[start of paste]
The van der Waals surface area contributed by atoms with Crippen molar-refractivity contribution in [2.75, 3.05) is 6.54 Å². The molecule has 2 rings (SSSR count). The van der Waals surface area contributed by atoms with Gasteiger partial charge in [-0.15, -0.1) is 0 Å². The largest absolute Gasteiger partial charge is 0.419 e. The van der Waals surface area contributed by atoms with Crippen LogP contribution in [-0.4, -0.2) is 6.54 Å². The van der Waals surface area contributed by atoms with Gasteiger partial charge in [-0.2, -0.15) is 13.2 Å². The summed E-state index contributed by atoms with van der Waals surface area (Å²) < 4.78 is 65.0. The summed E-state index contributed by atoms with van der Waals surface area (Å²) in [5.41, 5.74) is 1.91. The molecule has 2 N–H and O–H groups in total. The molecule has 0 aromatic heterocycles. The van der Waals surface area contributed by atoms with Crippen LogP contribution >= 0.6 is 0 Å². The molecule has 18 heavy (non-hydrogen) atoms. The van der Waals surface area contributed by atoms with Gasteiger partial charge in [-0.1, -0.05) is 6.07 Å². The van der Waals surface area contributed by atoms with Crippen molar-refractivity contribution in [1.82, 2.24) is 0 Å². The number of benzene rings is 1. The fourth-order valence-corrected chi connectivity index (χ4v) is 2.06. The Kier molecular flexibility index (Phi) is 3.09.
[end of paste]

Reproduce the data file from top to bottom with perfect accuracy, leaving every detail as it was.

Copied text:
The van der Waals surface area contributed by atoms with Crippen molar-refractivity contribution in [2.75, 3.05) is 6.54 Å². The molecule has 2 rings (SSSR count). The van der Waals surface area contributed by atoms with Gasteiger partial charge in [-0.15, -0.1) is 0 Å². The largest absolute Gasteiger partial charge is 0.419 e. The van der Waals surface area contributed by atoms with Crippen LogP contribution in [-0.4, -0.2) is 6.54 Å². The van der Waals surface area contributed by atoms with Gasteiger partial charge in [-0.2, -0.15) is 13.2 Å². The summed E-state index contributed by atoms with van der Waals surface area (Å²) < 4.78 is 65.0. The summed E-state index contributed by atoms with van der Waals surface area (Å²) in [5.41, 5.74) is 1.91. The molecule has 2 N–H and O–H groups in total. The molecule has 0 aromatic heterocycles. The van der Waals surface area contributed by atoms with Crippen LogP contribution >= 0.6 is 0 Å². The molecule has 18 heavy (non-hydrogen) atoms. The van der Waals surface area contributed by atoms with Gasteiger partial charge in [-0.1, -0.05) is 6.07 Å². The van der Waals surface area contributed by atoms with Crippen molar-refractivity contribution in [1.82, 2.24) is 0 Å². The number of benzene rings is 1. The fourth-order valence-corrected chi connectivity index (χ4v) is 2.06. The Kier molecular flexibility index (Phi) is 3.09.